Cocktails to-go remains intact for a few years to come
By Sara Capozzi
The Connecticut General Assembly passed several bills in support of the state’s hospitality industry during its 2021 legislative session, which wrapped up in June. Bars and restaurants will continue to have permission to sell beer, wine and spirits to-go until June 4, 2024, through an extension of an executive order originally signed by Gov. Ned Lamont in the spring of 2020. The order allowed customers to purchase alcohol from restaurants in sealed containers with their takeaway orders, an important source of revenue when the COVID-19 pandemic shut down dining rooms.
The latest iteration of alcohol to-go does contain more stipulations than the original executive order, but this is still welcome news for the on-premise sector. Alcoholic beverages must be sold with food orders in completely sealed containers without holes or straws and placed in a bag by the restaurant. Carryout alcohol is only allowed during the hours that package stores are open in the state and should not exceed the following quantities: 196 ounces of beer, 1 liter of spirits or cocktails, and 1.5 liters of wine.
After lobbying in support of the bill, the Connecticut Restaurant Association (CRA) applauded the state’s decision to extend the to-go allowance, seeing it as a much-needed tool as restaurants and bars continue to recover from effects of pandemic shutdowns and mandates.
“It’s no secret that Connecticut’s restaurant industry was among the most immediately and most dramatically impacted when the pandemic hit, and that thousands of local restaurants closed down permanently over the past year,” said Scott Dolch, Executive Director, CRA, in a statement.
“As our industry now works tirelessly to get back to normal and get more Connecticut residents employed, new changes like alcohol to go will be extremely helpful in those efforts. It’s one more tool we have as we engage with our customers, which in turn will benefit state and local economies. We’re very appreciative that the Governor took this step by Executive Order, and that the General Assembly subsequently passed it into law.”
Some bar-industry professionals also supported the extension, as cocktails to-go helped keep many beverage programs afloat. “As someone who depended on to-go sales to keep us in business at one point, I love that extension,” said Dustin Amore, Bar Manager, Butchers & Bakers in Farmington, who worked at Middletown’s Conspiracy during the pandemic. “That pushed us to eventually can our own carbonated cocktails, which was both a scientific and a business achievement. I hope that consumers are responsible with their to-go sales and that bars and restaurants keep coming up with creative ways to reach their clientele.”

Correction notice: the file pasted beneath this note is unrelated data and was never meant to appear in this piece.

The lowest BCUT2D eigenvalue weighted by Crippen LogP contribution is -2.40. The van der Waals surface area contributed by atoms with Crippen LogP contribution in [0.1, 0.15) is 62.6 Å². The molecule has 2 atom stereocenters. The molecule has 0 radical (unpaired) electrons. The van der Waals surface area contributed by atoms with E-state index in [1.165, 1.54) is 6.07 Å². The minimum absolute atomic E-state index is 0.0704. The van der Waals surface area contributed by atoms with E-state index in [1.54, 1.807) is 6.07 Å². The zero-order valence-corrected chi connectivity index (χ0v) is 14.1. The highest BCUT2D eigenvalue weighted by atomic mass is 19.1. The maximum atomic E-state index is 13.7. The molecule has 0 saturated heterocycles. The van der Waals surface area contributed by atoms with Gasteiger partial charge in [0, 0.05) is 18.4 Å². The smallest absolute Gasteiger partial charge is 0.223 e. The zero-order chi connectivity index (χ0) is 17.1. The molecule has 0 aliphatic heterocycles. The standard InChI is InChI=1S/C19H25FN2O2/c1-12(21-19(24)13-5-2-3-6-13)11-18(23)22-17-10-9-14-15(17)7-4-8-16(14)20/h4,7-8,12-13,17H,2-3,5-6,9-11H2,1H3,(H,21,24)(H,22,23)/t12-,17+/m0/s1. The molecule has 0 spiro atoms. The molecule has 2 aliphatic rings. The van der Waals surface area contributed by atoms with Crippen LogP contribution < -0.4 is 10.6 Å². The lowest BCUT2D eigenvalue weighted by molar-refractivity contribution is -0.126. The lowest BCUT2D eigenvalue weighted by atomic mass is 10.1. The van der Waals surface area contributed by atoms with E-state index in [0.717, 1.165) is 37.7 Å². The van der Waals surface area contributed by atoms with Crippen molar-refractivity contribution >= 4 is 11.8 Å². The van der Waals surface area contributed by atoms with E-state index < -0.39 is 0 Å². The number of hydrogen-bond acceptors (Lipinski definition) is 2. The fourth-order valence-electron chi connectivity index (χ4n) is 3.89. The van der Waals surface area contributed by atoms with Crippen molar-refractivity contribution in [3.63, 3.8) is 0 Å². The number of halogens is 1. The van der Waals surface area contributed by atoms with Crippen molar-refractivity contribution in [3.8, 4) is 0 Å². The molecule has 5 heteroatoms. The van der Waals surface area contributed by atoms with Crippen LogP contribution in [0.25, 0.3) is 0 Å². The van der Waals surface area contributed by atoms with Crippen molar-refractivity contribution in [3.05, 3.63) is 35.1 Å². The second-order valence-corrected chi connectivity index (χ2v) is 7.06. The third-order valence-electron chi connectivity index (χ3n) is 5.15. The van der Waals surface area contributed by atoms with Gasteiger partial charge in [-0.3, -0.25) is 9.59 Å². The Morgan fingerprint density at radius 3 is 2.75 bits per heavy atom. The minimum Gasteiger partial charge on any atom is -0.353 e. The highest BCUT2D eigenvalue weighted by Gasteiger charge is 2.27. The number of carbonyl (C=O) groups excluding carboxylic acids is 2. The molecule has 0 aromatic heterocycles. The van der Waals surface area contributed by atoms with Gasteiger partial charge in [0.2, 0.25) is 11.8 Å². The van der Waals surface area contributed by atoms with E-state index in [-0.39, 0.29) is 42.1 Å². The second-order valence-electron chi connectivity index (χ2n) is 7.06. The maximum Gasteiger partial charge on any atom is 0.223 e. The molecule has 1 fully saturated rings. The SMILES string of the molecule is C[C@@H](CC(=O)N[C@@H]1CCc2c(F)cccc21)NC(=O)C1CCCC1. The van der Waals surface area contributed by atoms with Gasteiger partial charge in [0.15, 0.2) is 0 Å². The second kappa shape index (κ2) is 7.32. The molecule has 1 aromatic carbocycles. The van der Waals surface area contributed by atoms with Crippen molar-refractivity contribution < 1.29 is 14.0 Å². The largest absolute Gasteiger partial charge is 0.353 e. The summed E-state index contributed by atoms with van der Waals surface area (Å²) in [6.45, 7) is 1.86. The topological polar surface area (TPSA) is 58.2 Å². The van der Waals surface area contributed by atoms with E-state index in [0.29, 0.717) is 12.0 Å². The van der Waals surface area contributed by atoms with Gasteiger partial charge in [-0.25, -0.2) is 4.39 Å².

The CRA lobbied for the continuation of other pandemic legislation, which passed earlier in the spring, including the extension of outdoor dining until March 31, 2022. Gov. Lamont’s executive order temporarily relaxed restrictions on outdoor dining, giving restaurants another lifeline during the pandemic era by allowing them to extend their outdoor seating onto municipal sidewalks, streets and parking lots, a change that was received well by restaurants and patrons. Some may be made permanent in the future.
“These relaxed rules could be the start of a new Connecticut tradition that increases activity in our towns,” Gov. Lamont said in support of the bill. “One positive outcome of this unfortunate pandemic has been that we’ve been thinking about new, creative ways to offer activities outdoors, including at restaurants. Expanded outdoor dining has created a vibrancy in many of our neighborhoods in ways that we haven’t seen before, all while supporting locally owned, small businesses.”
Another bill signed into law through the state’s Commerce Committee and the CRA, H.B. 6602, requires third-party delivery services to request and receive written permission from Connecticut restaurants before posting their menus online or on their mobile apps. It also prohibits the use of venue’s names, likenesses and trademarks to be used on those sites without legal consent.